Recognizing the folly of this approach, Frank Epp worked hard during his administration to increase conference giving to the operating budget even as he was fund raising for the new administration building that was completed in 1976. By the time Epp left office in 1979, he had increased conference giving to $65,000 annually. During Ralph Lebold's tenure the conference support gradually increased to $170,000. Lebold also worked to build individual and corporate support—reaching $65,000 in that area by 1989.
The Crisis Decade
The 1990s brought a time of crisis for the College both financially and in vision. It began optimistically with a new President (Rod J. Sawatsky), a new graduate studies program, and 24 faculty members and administrators. In addition, the new Mennonite Conference of Eastern Canada has approved an ambitious capital fund drive that proposed a $3.0 million expansion at the College for a concert hall, library/archives space, and additional classroom and office space.
The capital campaign quickly ran into difficulties and Ontario government funding that had been expansionary for many years suddenly became restrictive, and provided no new financial assistance for expansion-minded programs like the College. The capital campaign only allowed the building of a truncated Phase 1A in 1992. This phase included renovations in the Residence Building and the addition of expanded student services space. The conference funding toward the operating budget also flattened, only inching to $185,000 by 2001.
By the fall of 1995 the number of faculty and administrators had shrunk to 16. Retiring faculty members were not replaced, which meant the college no longer had fulltime professors in Sociology or Old Testament. An acrimonious conflict within the college led to the elimination of a tenure-track position in Mennonite history in 1995, ostensibly for purely financial reasons but with multiple layers of conflict fed by increasing pessimism. The dust was not settled before Rod Sawatsky left to become President of Messiah College in Grantham, PA, followed by more staff reductions in 1995.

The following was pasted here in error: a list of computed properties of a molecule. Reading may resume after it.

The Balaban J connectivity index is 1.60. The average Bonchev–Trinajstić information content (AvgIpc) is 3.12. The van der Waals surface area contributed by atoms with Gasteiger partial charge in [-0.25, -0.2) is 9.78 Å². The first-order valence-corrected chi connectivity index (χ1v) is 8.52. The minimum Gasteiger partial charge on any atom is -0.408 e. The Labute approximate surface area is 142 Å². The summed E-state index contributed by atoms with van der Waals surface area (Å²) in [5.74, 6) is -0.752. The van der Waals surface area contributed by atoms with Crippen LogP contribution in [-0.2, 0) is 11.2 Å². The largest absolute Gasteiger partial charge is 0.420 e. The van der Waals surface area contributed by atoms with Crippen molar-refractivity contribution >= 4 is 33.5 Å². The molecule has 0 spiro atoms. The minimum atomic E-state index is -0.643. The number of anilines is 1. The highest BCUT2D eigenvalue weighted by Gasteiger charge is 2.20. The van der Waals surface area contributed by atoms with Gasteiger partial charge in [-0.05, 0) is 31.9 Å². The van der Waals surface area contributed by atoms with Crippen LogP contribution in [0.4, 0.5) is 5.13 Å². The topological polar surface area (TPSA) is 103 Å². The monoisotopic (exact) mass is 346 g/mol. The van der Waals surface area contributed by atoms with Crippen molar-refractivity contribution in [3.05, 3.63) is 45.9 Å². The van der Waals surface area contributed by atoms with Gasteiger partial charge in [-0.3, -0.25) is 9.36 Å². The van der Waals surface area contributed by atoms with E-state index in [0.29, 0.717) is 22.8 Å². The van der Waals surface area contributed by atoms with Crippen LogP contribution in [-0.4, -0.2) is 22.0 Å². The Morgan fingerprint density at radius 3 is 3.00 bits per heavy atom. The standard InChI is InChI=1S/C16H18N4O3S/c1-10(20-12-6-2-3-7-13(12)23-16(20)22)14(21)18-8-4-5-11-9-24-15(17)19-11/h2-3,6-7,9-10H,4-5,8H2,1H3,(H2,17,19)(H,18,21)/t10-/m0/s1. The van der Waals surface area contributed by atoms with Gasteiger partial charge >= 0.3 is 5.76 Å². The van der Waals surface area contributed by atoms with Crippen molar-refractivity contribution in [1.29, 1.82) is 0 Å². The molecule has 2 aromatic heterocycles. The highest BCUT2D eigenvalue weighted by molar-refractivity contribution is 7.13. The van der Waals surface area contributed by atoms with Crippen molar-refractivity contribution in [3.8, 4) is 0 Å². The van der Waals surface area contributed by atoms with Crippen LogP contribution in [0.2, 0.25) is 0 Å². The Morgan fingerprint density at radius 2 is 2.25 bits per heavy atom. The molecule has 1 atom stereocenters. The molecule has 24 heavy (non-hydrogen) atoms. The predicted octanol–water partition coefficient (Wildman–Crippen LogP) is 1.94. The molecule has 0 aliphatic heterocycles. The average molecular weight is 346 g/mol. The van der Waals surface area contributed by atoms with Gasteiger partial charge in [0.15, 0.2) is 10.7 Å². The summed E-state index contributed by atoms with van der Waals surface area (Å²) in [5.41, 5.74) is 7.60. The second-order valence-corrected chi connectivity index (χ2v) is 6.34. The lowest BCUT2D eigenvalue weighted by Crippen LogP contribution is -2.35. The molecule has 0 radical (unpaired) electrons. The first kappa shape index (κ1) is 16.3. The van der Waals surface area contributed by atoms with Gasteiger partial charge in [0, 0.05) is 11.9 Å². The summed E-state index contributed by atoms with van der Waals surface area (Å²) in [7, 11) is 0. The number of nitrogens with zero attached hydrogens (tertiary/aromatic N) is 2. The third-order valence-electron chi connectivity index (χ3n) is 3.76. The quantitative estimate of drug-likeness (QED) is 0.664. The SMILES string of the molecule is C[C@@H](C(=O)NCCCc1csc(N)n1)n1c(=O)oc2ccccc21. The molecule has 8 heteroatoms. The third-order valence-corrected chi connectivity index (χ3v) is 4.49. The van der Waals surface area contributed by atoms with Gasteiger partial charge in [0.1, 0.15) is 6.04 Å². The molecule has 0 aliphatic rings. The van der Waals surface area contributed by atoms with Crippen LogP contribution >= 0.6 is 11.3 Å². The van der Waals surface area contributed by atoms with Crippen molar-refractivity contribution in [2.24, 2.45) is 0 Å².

John Toews' arrival in January 1996 thus came at a dispirited time. The College had run major operating deficits for three consecutive years, depleting its reserves and raising debt to dangerous levels. Although staff reductions did not entirely cease (two positions in the library/archives were eliminated in the second half of the 1990s), the financial status of the College improved markedly during Toews' tenure. He eliminated the College's debt, increased individual and corporate giving to the annual fund from $45,000 to almost $300,000, gathered funding for a new building project, and resumed hiring new faculty for the first time since the 1980s.
Accountability / Structural Relations
Until the formation of the Mennonite Conference of Eastern Canada in 1988, the Conrad Grebel Board of Governors was composed of three representatives from each of the supporting conference, plus the independent Stirling Avenue Mennonite Church. The latter joined both the United Mennonite and Mennonite Conference of Ontario conferences in 1976.
However organizational complexity tended to separate the College from its supporting conferences. Beginning in 1974 the College, as an inter-Mennonite project, became accountable to the new Inter-Mennonite Conference (Ontario), an unincorporated association created by the United Mennonite, Western Ontario Mennonite, and Mennonite Conference of Ontario. The College was accountable to the Inter-Mennonite Executive, all budgetary issues still needed to be approved at the separate conference sessions. Thus most requests went to one level of governance, with final decisions made at another. Some clarity to this came with the new Mennonite Conference of Eastern Canada, which elected a majority of the College's Board of Governors.
Community / Affiliated Programs
Conrad Grebel College Women's Association
The Conrad Grebel College Women's Association organized in May 1965. This association helped with fund-raising activities for the College, held two public events a year, and provided some hostess services for college events and social occasions. The association's role was more important in the college's earliest years when the number of staff was limited. The association also helped to initiate the Inter-Mennonite Children's Choir, and in its later years, worked at relationships with international students. The Association ended its activities in 1984.
Inter-Mennonite Children's Choir
The Inter-Mennonite Children's Choir began as a "choir school" on the encouragement of the Women's Association of the College. Helen Martens, assisted by Lois Snyder began the school in October 1968. The capstone event was a trip to England and Europe with the choir in 1980. Martens continued as the director until 1981. A series of directors and volunteer committee continued to provide leadership in subsequent years, though the close link to the College decreased after Martens' departure.
The Music-Lecture Series began in 1967/68 with four programs—a concert by David Falk, a concert by violinist Rupert Hohmann, the Winnipeg Mennonite Children's Choir and a lecture by Anabaptist scholar, Frank Littell. During its prime years six or more events were sponsored annually, with "season ticket" sales approaching 500. The series began to encounter increased competition from other musical venues, and concluded activity in 1977. This activity, to some extent, was replaced by public Noon Hour Concerts that began in the fall of 1977. These were sponsored by the Music Department.